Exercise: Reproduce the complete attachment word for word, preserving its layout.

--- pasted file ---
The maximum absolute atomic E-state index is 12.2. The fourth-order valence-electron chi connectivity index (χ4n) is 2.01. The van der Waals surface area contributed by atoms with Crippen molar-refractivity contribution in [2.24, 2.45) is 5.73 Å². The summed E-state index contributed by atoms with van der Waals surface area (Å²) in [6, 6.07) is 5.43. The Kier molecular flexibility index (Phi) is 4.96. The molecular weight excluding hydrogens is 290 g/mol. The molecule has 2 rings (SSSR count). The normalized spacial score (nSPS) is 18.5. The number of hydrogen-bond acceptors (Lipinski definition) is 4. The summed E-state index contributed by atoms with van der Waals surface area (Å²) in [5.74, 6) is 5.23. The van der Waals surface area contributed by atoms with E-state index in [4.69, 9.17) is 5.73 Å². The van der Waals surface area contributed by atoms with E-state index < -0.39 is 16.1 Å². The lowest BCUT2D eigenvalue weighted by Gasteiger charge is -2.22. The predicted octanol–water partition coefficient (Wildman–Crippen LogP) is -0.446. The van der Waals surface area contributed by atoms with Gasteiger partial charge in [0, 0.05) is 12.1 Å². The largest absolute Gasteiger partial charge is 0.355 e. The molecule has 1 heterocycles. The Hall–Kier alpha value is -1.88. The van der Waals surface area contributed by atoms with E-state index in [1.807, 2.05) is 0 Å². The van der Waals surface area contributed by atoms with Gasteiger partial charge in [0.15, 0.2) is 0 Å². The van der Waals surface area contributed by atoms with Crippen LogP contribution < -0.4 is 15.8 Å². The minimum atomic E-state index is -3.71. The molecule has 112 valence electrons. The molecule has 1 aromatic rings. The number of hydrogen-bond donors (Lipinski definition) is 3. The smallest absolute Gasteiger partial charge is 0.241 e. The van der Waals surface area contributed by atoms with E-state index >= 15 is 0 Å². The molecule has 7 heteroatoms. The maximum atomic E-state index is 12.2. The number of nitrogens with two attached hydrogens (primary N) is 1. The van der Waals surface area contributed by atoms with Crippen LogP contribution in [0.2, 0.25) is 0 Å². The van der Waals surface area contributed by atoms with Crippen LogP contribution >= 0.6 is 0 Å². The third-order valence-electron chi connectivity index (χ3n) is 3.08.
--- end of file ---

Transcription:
The maximum absolute atomic E-state index is 12.2. The fourth-order valence-electron chi connectivity index (χ4n) is 2.01. The van der Waals surface area contributed by atoms with Crippen molar-refractivity contribution in [2.24, 2.45) is 5.73 Å². The summed E-state index contributed by atoms with van der Waals surface area (Å²) in [6, 6.07) is 5.43. The Kier molecular flexibility index (Phi) is 4.96. The molecular weight excluding hydrogens is 290 g/mol. The molecule has 2 rings (SSSR count). The normalized spacial score (nSPS) is 18.5. The number of hydrogen-bond acceptors (Lipinski definition) is 4. The summed E-state index contributed by atoms with van der Waals surface area (Å²) in [5.74, 6) is 5.23. The van der Waals surface area contributed by atoms with E-state index in [4.69, 9.17) is 5.73 Å². The van der Waals surface area contributed by atoms with E-state index < -0.39 is 16.1 Å². The lowest BCUT2D eigenvalue weighted by Gasteiger charge is -2.22. The predicted octanol–water partition coefficient (Wildman–Crippen LogP) is -0.446. The van der Waals surface area contributed by atoms with Gasteiger partial charge in [0, 0.05) is 12.1 Å². The largest absolute Gasteiger partial charge is 0.355 e. The molecule has 1 heterocycles. The Hall–Kier alpha value is -1.88. The van der Waals surface area contributed by atoms with E-state index in [1.807, 2.05) is 0 Å². The van der Waals surface area contributed by atoms with Gasteiger partial charge in [0.15, 0.2) is 0 Å². The van der Waals surface area contributed by atoms with Crippen LogP contribution < -0.4 is 15.8 Å². The minimum atomic E-state index is -3.71. The molecule has 112 valence electrons. The molecule has 1 aromatic rings. The number of hydrogen-bond donors (Lipinski definition) is 3. The smallest absolute Gasteiger partial charge is 0.241 e. The van der Waals surface area contributed by atoms with E-state index >= 15 is 0 Å². The molecule has 7 heteroatoms. The maximum atomic E-state index is 12.2. The number of nitrogens with two attached hydrogens (primary N) is 1. The van der Waals surface area contributed by atoms with Crippen LogP contribution in [0.2, 0.25) is 0 Å². The van der Waals surface area contributed by atoms with Crippen LogP contribution >= 0.6 is 0 Å². The third-order valence-electron chi connectivity index (χ3n) is 3.08.